BRP's famed two-wheeled motorcycles are back with an electric twist

BRP's famed two-wheeled motorcycles are back with an electric twist

We apologize, but this video didn't load.

Here is a list of videos from our team. Try refreshing your browser, or BRP's famed two-wheeled motorcycles are back - with an electric twist to The Valcourt, Que. The first two models of its all-electric motorcycle line, the Can-Am OriginCan-Am Origin and Can-Am Pulse, as well as an electric surfboard called the Sea-Doo Rise, were released by the company that produces snowmobiles, motorcycles, all-terrain vehicles, or ATVs, and personal watercraft. The three products will be available for purchase in mid- 2024. With the Sea-Doo Rise, BRP is leveraging its expertise to address an untapped market category and position the company for future growth, according to chief executive Jos Boisjoli in a press release. The company promises that motorcycles are easier to use and ride, and that they offer a near-silent and vibration-free experience. It is part of the push to electrify vehicles. This year, the federal budget commits $1.7 billion in rebates for the purchase of electric vehicles, including minivans, pickup trucks and SUVs. Sam Bruneau, chief executive of Taiga Motors Corp., said the world's first electric jet skis and snowmobiles are a priority when most vehicle sectors, including planes, trucks, and cars, are trending toward electrification.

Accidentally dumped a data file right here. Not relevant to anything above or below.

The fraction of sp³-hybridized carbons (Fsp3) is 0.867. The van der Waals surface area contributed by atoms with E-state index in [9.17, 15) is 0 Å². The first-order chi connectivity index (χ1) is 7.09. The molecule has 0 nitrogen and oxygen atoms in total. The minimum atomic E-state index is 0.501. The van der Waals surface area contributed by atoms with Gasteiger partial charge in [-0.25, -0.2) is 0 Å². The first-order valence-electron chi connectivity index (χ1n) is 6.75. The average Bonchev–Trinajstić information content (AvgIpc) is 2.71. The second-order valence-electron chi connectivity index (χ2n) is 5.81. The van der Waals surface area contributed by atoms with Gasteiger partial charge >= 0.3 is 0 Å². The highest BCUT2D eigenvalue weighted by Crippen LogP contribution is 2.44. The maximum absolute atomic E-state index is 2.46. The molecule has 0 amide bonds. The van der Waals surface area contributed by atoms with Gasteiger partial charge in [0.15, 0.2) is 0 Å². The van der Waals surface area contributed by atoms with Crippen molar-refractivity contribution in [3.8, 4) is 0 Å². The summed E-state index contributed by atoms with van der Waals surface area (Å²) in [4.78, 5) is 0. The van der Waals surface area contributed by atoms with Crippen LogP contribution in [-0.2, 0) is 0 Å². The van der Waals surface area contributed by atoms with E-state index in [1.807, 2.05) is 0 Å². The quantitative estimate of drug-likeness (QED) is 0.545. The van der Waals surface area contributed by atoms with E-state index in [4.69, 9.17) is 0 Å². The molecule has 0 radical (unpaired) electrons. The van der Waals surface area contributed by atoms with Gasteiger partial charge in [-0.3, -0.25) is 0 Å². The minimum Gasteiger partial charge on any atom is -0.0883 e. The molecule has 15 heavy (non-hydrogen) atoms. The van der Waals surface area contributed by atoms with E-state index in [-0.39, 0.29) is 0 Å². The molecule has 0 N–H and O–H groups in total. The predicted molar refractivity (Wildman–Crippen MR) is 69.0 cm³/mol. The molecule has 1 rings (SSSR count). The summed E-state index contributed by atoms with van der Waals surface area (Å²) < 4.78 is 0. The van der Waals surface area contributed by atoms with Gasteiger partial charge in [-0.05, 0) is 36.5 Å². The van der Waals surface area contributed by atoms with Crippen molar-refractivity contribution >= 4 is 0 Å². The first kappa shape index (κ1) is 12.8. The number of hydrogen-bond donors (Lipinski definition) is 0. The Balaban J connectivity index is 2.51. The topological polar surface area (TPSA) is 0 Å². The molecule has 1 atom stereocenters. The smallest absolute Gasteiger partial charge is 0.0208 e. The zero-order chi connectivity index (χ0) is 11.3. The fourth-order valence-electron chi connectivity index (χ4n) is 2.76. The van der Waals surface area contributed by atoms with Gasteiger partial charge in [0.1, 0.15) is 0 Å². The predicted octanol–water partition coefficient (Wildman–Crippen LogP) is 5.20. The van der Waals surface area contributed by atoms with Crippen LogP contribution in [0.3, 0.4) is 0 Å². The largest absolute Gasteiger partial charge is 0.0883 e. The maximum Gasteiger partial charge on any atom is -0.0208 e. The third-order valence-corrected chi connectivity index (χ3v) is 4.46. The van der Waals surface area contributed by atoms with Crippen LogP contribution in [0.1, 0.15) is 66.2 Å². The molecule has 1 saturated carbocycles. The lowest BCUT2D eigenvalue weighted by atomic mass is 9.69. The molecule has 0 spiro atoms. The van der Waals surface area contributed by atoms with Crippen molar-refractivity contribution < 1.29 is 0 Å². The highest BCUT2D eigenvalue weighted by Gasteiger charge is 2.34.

Bruneau said it makes sense for off-road vehicles to be electric because they pass through some of the most pristine environments: mountains, trees, and lakes. Electrified powersport vehicles don't have the unpleasant fuel smell that can distract from enjoying nature. Boisjoli said that it was a relaxing, quiet experience, and that Boisjoli has test-driven one of the Can-Am prototypes. He said there was no gear-shifting, just a twist of the throttle to get the bike going. The Can-Am brand included two-wheeled motocross and enduro motorcycles, an off-road racing motorcycle used in enduros or long-distance cross-country competitions in the early 70 s to the early 80 s. The bikes won gold in major competitions. At the time, BRP was still part of Bombardier Inc. a Canadian jet manufacturer, and funds were redirected to trains and aircraft. In 2003, Bombardier's Recreational Products Division was formed into its own company, BRP. The two-wheeled bicycles disappeared in 1987 and were eventually replaced by the Can-Am threeCan-Am three-wheeled motorcycle. The two-wheeled models are back with an electric twist. With the motorcycle industry moving to electric, we saw an opportunity to reclaim our motorcycle heritage and enter the market, said Boisjoli in a press release in March.

Over the years, Boisjoli said that the company struggled to justify entry into the combustion-engine motorcycle market, which Boisjoli said was quite saturated by a number of major players, including Harley-Davidson Inc. He said that the company saw an opportunity in electric motorcycles and now wants to become the Tesla of the motorcycle industry. These motorcycles are not intended for racing, like their two-wheeled, gas-powered predecessors. They will be an all-around product. Boisjoli expects to have a price difference between these motorcycles and their gas-powered equivalents, but customers will be satisfied by the overall value of the product, even though it is too early to pin down exact prices.